Dr. Sonia Oliani and colleagues at São Paulo State University have identified a potential new molecule that inhibits inflammation, receptor for formylated peptides-2 (FPR-2).
Inflammation of the peritoneum is characterized by severe abdominal pain. This inflammation can be prevented by annexin A1, which inhibits the migration of inflammation-inducing white blood cells into the affected area.
In this study, Gastardelo et al examined the identities of the receptors responsible for the anti-inflammatory effects of annexin A1 in a mouse model of peritonitis. FPR family members had been previously shown to interact with annexin A1. Yet FPR-1-deficient mice, unlike annexin A1-null mice, did not have increased white blood cell recruitment. Instead, annexin A1 colocalized with another FPR family member, FPR-2.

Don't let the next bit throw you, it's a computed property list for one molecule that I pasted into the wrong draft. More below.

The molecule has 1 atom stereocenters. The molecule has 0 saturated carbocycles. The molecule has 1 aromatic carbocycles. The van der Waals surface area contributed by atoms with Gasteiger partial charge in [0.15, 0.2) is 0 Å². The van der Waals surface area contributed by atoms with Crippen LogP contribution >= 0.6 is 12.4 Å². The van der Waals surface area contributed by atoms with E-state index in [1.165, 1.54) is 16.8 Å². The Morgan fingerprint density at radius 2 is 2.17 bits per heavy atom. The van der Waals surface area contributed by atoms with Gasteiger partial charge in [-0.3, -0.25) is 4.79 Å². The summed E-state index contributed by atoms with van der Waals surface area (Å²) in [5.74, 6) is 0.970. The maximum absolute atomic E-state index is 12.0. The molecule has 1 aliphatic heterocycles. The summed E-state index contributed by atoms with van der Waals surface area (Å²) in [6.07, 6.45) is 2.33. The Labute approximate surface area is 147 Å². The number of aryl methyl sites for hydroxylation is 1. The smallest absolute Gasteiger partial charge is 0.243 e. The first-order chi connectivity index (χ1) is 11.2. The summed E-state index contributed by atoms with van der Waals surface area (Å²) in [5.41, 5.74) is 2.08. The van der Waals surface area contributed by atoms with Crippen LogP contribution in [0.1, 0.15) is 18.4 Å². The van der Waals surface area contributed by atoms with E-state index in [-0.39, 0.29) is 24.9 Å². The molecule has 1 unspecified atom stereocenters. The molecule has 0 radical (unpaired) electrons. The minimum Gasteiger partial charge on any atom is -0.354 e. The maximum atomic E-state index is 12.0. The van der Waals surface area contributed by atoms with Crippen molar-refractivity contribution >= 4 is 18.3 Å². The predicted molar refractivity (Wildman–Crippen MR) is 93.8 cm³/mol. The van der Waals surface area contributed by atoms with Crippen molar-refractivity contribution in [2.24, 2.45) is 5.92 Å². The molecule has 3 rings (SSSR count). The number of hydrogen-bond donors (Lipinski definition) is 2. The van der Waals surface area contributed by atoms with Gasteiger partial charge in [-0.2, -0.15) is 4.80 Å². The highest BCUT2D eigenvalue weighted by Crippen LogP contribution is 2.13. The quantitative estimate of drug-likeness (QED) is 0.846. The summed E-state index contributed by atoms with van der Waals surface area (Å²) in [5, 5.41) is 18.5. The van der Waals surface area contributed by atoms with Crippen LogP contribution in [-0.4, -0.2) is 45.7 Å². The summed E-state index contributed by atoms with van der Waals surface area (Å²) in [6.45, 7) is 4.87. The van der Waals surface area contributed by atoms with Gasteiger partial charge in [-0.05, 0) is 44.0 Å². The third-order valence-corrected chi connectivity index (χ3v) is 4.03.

The data by Gastardelo et al "provide in vivo evidence that endogenous annexin A1 is an essential mediator for homeostasis during the inflammatory process." They go on to propose "that these experimental findings may impact the development of novel therapeutics based on the anti-migratory actions of annexin A1."
Materials provided by American Journal of Pathology. Note: Content may be edited for style and length.
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